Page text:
Running X-windows ... on Windows.

I run a number of computers from an old Compaq Evo N410C as a netbook, through to a new Dell Studio 15 laptop with all the bells and whistles.  I also run different operating systems - mainly Windows and Ubuntu ( ).  The problem is, I often have files and projects scattered across the various computers depending on when and where I use them.  Therefore I want to be able to hop from computer to computer to get to the files I need pretty well from anywhere - even from my Android phone.

So what to do?  The usual approach people take is to use some type of remote desktop application - such as VNC or RDP.  This is easy enough, but overlays one desktop (the remote one) on another (the local one)  On a laptop this makes it dfficult to work between the two screens and is sometimes slow to update - not to mention awkward to share information between the remote and local machines. 
Better by far is to be able to run the application on the target machine but have the output displayed on the screen in front of you.  Impossible?  Not if you use linux.  Unix and Linux machines have been able to run software on a remote machine like this for almost twenty years.

This is what you do to run linux apps on a linux PC but have the windows viewable on a Windows PC or laptop:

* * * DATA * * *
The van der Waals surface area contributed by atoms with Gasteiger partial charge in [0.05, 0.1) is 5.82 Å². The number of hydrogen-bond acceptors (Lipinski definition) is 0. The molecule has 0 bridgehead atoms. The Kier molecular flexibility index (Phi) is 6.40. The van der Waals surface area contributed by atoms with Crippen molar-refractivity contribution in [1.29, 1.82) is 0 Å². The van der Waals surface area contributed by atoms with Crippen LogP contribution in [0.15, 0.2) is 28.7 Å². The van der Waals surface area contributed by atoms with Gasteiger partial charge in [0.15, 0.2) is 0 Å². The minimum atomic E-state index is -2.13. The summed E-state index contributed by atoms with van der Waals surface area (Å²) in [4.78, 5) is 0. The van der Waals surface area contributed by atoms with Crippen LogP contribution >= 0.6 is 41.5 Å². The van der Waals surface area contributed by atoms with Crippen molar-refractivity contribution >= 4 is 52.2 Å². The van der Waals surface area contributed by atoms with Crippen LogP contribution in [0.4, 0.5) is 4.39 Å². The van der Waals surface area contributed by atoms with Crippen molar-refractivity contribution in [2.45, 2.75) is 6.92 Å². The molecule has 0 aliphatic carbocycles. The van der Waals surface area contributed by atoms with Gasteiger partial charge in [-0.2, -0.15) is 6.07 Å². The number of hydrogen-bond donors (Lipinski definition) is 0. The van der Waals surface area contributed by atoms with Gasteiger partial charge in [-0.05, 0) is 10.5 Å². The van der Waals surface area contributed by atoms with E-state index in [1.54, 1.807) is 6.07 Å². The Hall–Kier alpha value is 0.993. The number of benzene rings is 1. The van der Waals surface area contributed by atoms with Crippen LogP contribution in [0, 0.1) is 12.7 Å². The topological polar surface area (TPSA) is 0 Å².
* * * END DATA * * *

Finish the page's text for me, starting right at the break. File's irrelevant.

• On the target (this is for Ubuntu) machine, make sure an SSH deamon is available (open a terminal and run the command 
sudo apt-get install ssh
That's it.  You're ready.  Now, on the Windows PC or laptop you need to install two bits of software:
When Xming is first installed you will be prompted to launch Xming.  This will then launch and sit in the system tray as an icon.

Now for the last stages - configuring PuTTY.  Start PuTTY from the start menu and on the PuTTY configuration window:
    • In the Category section on the left, click on the [+] beside SSH
    • Click on X11 and in the right hand window tick the box beside Enable X11 forwarding
    • Enter localhost:0 in the box labelled X display location
    • Now in the Category section, click on Session
    • Under Hostname (or IP address) enter the address of your Ubuntu computer
    • Under Saved Sessions enter a name for your session and click Save
    Almost there.  Now double-click on your saved session and a black-and-white terminal window starts up with a pop-up confirming that you should save the SSH key.  Accept this.  Now log in to your Ubuntu host using your username and password and you are greeted with a normal Ubuntu prompt.  Now type in gedit & and press return.  In a few seconds you should see the familiar gedit window pop up on your Windows laptop.  Now, if you try to open a file you'll be looking at the files on your Ubuntu box - NOT those on your Windows PC.

    You're done.  Welcome to the world of X-windows ... on Windows.

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